grinder wheel color

Hey --
Am planning to decorate my garage and am wondering about grinder wheel colors ... shocking pink? ... dazzling white?? ... powder blue??? ... JUUUUSSTT KIDDING.
But seriously, am starting to (finally) get serious bout sharpening (moving into woodturning) and am wondering about the difference between the blue, pink and white wheels. I assume they are all friable and will work OK at 3600rpm and much better at 1700rpm. What is the deal with the different colors??
I humbly await The Blast.
-- Chuck
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The basic colors are White, Pink, Green, Gray, Black and Blue. I can say that Green is for carbide, White is soft and intended for HSS cutting tools, Pink should be a little harder and Black and Blue are much harder. However this is not always true. Each manufacturers have their own specifications associated with a color. See http://www.pacificgrindingwheel.com/abrtraining/pdfs/training.pdf and http://www.georgiagrindingwheel.com/grindingwheels_basics.htm#faq2

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snipped-for-privacy@nb.sympatico.ca wrote:

These are GREAT resources. Thanx!! -- Chuck
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PapaChuck wrote:

Usually green refers to being carbide compatible. Gray is usually the "junk" wheels that come with the grinder and are useful for grinding off welding slag, etc. But other than these usual colors and purposes, the color is just whatever pigment the manufacturer puts in the mix. All grinding wheels are friable. They all will wear away, at different rates. But its the level of friability that matters for whatever type of steel/metal you are grinding away. On some metals you want a very hard almost non friable wheel. On others you want a very soft very friable wheel. As for whether wheels work better at 3600 or 1800, it depends on how the wheel was made, etc. Oneway for instance talks about this on their website. The slower speed is usually better for the person because they have more time before they burn the steel. But the actual cutting may be better at the higher speed. For woodworking tools such as chisels and plane blades, high carbon tools, I think you would want a fairly soft fairly friable wheel. For High Speed Steel tools such as woodturning tools I think you want a harder and less friable wheel than for carbon steel. Otherwise your HSS turning tools would literally eat up the grinding wheel very quickly. And you would have to use the diamond dresser to remove the grooves every time you used the wheel. I doubt you will go too wrong if you buy a wheel advertised by a woodworking supply store. They cater to the woodworker and will almost certainly have fairly friable and soft wheels. May not be exactly optimal, but will be close. May pay more than a comparable wheel sold by an industrial supply store but wheels are not too expensive.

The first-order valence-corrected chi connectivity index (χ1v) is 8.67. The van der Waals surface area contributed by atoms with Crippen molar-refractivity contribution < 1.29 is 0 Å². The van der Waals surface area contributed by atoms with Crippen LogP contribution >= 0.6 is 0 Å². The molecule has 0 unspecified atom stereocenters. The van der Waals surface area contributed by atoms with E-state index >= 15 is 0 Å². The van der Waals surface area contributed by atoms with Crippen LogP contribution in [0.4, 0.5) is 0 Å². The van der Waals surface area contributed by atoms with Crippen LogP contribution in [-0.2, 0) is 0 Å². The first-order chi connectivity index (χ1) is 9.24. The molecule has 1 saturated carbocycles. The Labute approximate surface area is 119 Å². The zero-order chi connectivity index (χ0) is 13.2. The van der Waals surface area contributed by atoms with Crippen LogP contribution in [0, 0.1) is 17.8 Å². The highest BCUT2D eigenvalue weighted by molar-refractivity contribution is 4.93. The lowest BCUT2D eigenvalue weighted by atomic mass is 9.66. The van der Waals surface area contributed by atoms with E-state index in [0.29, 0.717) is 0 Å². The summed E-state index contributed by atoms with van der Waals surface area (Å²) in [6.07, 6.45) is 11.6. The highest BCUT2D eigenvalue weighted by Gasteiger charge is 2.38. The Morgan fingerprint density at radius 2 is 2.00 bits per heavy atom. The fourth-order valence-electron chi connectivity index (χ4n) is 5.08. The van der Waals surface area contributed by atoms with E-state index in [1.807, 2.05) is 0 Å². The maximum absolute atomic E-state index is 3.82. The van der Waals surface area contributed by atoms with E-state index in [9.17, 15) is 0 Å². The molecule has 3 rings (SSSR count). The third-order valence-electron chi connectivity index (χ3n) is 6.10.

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For High Speed Steel

Absolutely. Consider just how dumb turners can be to pay a premium in initial cost and decreased useful life to get a wheel that "cuts cooler" to sharpen HSS. Now carbon perhaps would benefit, but it's softer, so abrades easier.
Which, BTW, is why AlOx gray wheels are not of necessity "junk," composed as they are of the same abrasive used in the more expensive vanishing wheels. If they don't cut metal as fast at the "friable" types, who cares? Turners use their grinders for sharpening, not shaping. Doesn't that make a less aggressive cut a benefit?
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snipped-for-privacy@yahoo.com wrote:

No, not exactly. Natural stone and ceramic wheels can come in lots of colors, but Al2O3 (Aluminum oxide, ALOX, sapphire, corundum, main component of emery- and maybe other names) is usually manmade for these wheels, and pure white.
Pink is Cr-doped corundum (aka ruby), and is identical in grinding properties (unless the manufacturer uses the color to indicate binder or grit differences).
Silicon carbide is green, man-made, and is widely used to grind tungsten carbide (W4C, Carbolloy, C-2, C-4, etc.). Hopefully no one uses green coloring to make lesser materials look like real SiC. This is the third-hardest of abrasives, below diamond (girl's-best-friend, cubic carbon, C) and borazon (cubic boron nitride, BN)
And the black/grey grinding wheels are what sloppy SiC manufacture generates. Who knows WHAT they use for binder/filler.
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